Covid, Brexit and the US election… and how they affect you
Why it will be 2022 before we’re over the worst, why we could waste a billion vaccines and how 'responsible AI' could create better leaders
The confluence of Covid, Brexit and the looming US election represent one of the greatest challenges of our time. Here, three experts from the University of Bradford analyse how each might play out and how they will likely affect us in the future.
Paul Rogers is Emeritus Professor of Peace Studies at Bradford University and an Honorary Fellow of the Joint Service Command and Staff College (part of the UK Defence Academy). While he may have retired from full time teaching a decade ago, the 77-year-old is still very much in demand. Indeed, he recently gave evidence to two Parliamentary Select committees, the House of Lords Select Committee on Covid-19 and the Joint Select Committee on the National Security Strategy. He says the UK acted too slowly to the threat of the pandemic and while the promise of a vaccine holds out hope, it will likely be the spring of 2022 before we’re really over the worst.
Covid: why it will be June 2022 before we’re over the worst
Neither the Europeans nor the British took what was happening in the Far East seriously. Places like Hong Kong and Taiwan were checking people from Wuhan as early as January 1. This was reported in New Scientist as early as January 7.
The World Economic Forum previously rated both the US and UK among the best prepared for a global pandemic but in the end, they ended up being among the worst. Britain was slow to act. Part of that was because the Government had just won an election, there was a sense of euphoria and partly it was due to Brexit. We never really got to grips with it and as a result the response has been chaotic and consistently a matter of ‘too little, too late’.
At the end of the first lockdown, which probably needed to be extended a couple of weeks, there was still too much of a reservoir of the virus among young people, who weren't necessarily displaying symptoms. As soon as lockdown was eased, the virus came right back, as it also did across Europe. Now the Czech Republic is losing control, even Germany fears it is on the brink and some would say the US already has lost control.
The good news is that vaccines really are being developed quickly, there are already some retroviral drugs and health professionals know much more of how to treat it, so fewer people are dying. There has never been such a concerted effort put into vaccine research. The first vaccines could come by the end of December and by the middle of next year should be readily available. However, even if we get a vaccine by May or June, it will still take another year to knock it right back. My view is we won’t fully be out of this until the spring of 2022.
The one thing we did need was a good test and trace facility but that has proved to be hopelessly ineffective. The other problem for the Government is getting people to play ball. When we hear of MPs drinking in the House of Commons bar after 10pm and government advisors travelling across the country when they shouldn’t, people will ask: if they can do it, why can’t I?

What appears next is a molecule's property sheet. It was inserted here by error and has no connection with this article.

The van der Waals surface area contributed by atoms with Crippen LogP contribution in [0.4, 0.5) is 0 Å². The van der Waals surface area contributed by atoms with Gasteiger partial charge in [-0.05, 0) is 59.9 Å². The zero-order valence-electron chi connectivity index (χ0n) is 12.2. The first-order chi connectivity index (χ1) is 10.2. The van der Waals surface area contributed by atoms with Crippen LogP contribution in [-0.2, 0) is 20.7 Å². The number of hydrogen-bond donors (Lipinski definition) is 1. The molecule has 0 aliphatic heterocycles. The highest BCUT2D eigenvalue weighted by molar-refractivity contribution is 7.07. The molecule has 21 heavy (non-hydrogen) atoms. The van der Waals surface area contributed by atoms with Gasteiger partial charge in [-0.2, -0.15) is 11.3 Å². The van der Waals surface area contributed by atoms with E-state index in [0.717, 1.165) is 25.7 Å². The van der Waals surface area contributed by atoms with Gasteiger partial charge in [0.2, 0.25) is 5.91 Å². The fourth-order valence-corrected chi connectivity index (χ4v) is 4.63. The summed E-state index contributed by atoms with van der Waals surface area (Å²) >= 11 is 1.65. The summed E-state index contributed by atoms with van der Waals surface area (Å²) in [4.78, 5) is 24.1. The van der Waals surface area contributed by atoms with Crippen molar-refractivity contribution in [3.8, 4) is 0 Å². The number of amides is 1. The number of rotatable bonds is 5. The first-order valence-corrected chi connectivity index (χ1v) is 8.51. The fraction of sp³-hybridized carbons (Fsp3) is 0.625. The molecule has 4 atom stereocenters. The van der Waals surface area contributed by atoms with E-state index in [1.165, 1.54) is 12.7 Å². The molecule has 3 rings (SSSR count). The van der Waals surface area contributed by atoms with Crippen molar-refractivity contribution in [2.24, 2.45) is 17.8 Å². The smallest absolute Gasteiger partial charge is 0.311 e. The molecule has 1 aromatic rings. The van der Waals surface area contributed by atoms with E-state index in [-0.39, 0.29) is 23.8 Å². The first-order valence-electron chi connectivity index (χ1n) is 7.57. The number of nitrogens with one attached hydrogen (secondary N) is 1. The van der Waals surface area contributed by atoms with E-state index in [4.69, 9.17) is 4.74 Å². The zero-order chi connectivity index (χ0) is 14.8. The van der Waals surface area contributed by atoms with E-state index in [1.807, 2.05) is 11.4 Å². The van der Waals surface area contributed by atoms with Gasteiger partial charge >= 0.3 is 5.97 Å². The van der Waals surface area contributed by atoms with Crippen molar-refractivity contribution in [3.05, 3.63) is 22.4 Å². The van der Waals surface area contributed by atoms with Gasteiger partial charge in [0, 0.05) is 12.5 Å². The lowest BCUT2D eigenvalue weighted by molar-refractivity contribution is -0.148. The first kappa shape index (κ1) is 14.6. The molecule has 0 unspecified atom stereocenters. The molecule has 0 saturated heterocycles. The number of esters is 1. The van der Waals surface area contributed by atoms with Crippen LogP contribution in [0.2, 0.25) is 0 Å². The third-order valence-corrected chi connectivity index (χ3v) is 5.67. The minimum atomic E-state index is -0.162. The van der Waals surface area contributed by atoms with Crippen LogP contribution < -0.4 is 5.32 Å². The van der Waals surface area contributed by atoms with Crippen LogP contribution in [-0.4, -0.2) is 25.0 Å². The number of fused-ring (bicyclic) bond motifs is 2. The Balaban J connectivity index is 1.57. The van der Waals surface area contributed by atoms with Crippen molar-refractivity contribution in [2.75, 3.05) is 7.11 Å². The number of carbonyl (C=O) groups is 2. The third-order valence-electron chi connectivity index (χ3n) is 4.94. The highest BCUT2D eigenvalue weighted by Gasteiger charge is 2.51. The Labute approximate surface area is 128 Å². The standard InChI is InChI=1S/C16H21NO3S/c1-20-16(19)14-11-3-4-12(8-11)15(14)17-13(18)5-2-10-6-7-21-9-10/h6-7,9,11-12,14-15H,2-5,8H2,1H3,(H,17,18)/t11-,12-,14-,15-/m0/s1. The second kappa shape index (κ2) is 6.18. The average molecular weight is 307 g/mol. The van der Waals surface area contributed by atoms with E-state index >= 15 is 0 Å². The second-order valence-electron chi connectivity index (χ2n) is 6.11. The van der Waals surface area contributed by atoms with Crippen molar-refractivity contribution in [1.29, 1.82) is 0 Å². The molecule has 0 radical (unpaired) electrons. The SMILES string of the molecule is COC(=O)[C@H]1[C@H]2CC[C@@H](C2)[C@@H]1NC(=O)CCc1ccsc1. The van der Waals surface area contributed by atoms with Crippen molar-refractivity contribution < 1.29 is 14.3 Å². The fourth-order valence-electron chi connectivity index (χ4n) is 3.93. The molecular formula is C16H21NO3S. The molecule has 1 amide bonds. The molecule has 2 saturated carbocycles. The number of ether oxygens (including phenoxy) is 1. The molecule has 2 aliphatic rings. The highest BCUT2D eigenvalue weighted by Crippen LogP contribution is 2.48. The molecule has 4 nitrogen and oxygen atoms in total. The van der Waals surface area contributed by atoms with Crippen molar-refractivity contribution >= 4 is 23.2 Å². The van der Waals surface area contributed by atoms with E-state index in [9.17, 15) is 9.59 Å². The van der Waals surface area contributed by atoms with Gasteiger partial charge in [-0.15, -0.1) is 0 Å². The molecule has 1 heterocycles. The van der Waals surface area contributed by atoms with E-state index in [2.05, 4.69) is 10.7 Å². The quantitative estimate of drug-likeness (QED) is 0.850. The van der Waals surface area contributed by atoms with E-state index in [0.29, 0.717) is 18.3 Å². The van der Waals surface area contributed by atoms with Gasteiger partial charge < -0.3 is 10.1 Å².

Brexit and the US election: why Boris Johnson is playing a waiting game
If Trump wins, the UK will probably go ahead with a really hard Brexit. If Trump loses, Boris Johnson is going to have to cut a deal with the EU, who will then play hardball. He knows this, the EU knows this. So, he will wait until after the US election to decide. This will be brought into even sharper focus if the democrats also take control of the US Senate, because it is that which rules on trade deals.
Dr Liz Breen is an expert in Supply Chain Management and a Reader in the School of Pharmacy and Medical Sciences in the Faculty of Life Sciences. Her name hit the headlines in May after rightly predicting a wave of so-called ‘post-lockdown revenge buying’. She also highlighted the significance of medicines shortages in Time Magazine during the run up to Brexit and recently submitted evidence on the impact of medicines shortages to an All Party Parliamentary Group meeting. Here, she explains why finding a vaccine is just the start of the challenge.
Covid vaccines: why we could end up wasting a billion vaccines
The race for a Covid 19 vaccine is only the start, the next step is lining up the production lines and the logistics. Are we ready for mass immunisation when the vaccine is available? Do we have enough suppliers for mass manufacturing once the vaccine is ready? Recent coverage has indicated basic logistics problems such as accessing vials to put the vaccine into to store, transport and administer it. Vaccines require cold storage once manufactured, during transportation and on site prior to delivery – can this be ensured?
Up to 50 per cent of vaccines are wasted globally every year due to weakness in the cold supply chain and because of the scale of Covid, this spoilage rate could waste potentially a billion vaccines. In preparation, we should look to other perishable supply chains for best practice.